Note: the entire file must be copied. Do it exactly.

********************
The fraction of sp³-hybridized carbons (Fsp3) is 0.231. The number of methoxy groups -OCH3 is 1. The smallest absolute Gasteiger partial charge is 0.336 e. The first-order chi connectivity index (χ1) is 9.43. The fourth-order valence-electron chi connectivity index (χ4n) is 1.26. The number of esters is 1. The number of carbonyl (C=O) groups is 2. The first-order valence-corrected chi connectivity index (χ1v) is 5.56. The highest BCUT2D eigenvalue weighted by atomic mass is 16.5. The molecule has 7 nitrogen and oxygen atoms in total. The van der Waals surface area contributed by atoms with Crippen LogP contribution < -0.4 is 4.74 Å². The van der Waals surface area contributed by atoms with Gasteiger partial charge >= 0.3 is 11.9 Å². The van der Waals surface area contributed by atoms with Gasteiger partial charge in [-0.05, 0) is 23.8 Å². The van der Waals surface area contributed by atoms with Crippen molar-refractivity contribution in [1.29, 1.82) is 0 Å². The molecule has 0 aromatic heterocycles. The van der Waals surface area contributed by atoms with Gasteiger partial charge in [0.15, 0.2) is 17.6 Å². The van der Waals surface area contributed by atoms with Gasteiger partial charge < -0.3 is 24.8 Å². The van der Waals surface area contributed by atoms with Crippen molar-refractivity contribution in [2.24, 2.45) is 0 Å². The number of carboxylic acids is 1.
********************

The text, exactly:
The fraction of sp³-hybridized carbons (Fsp3) is 0.231. The number of methoxy groups -OCH3 is 1. The smallest absolute Gasteiger partial charge is 0.336 e. The first-order chi connectivity index (χ1) is 9.43. The fourth-order valence-electron chi connectivity index (χ4n) is 1.26. The number of esters is 1. The number of carbonyl (C=O) groups is 2. The first-order valence-corrected chi connectivity index (χ1v) is 5.56. The highest BCUT2D eigenvalue weighted by atomic mass is 16.5. The molecule has 7 nitrogen and oxygen atoms in total. The van der Waals surface area contributed by atoms with Crippen LogP contribution < -0.4 is 4.74 Å². The van der Waals surface area contributed by atoms with Gasteiger partial charge >= 0.3 is 11.9 Å². The van der Waals surface area contributed by atoms with Gasteiger partial charge in [-0.05, 0) is 23.8 Å². The van der Waals surface area contributed by atoms with Crippen molar-refractivity contribution in [1.29, 1.82) is 0 Å². The molecule has 0 aromatic heterocycles. The van der Waals surface area contributed by atoms with Gasteiger partial charge in [0.15, 0.2) is 17.6 Å². The van der Waals surface area contributed by atoms with Gasteiger partial charge < -0.3 is 24.8 Å². The van der Waals surface area contributed by atoms with Crippen molar-refractivity contribution in [2.24, 2.45) is 0 Å². The number of carboxylic acids is 1.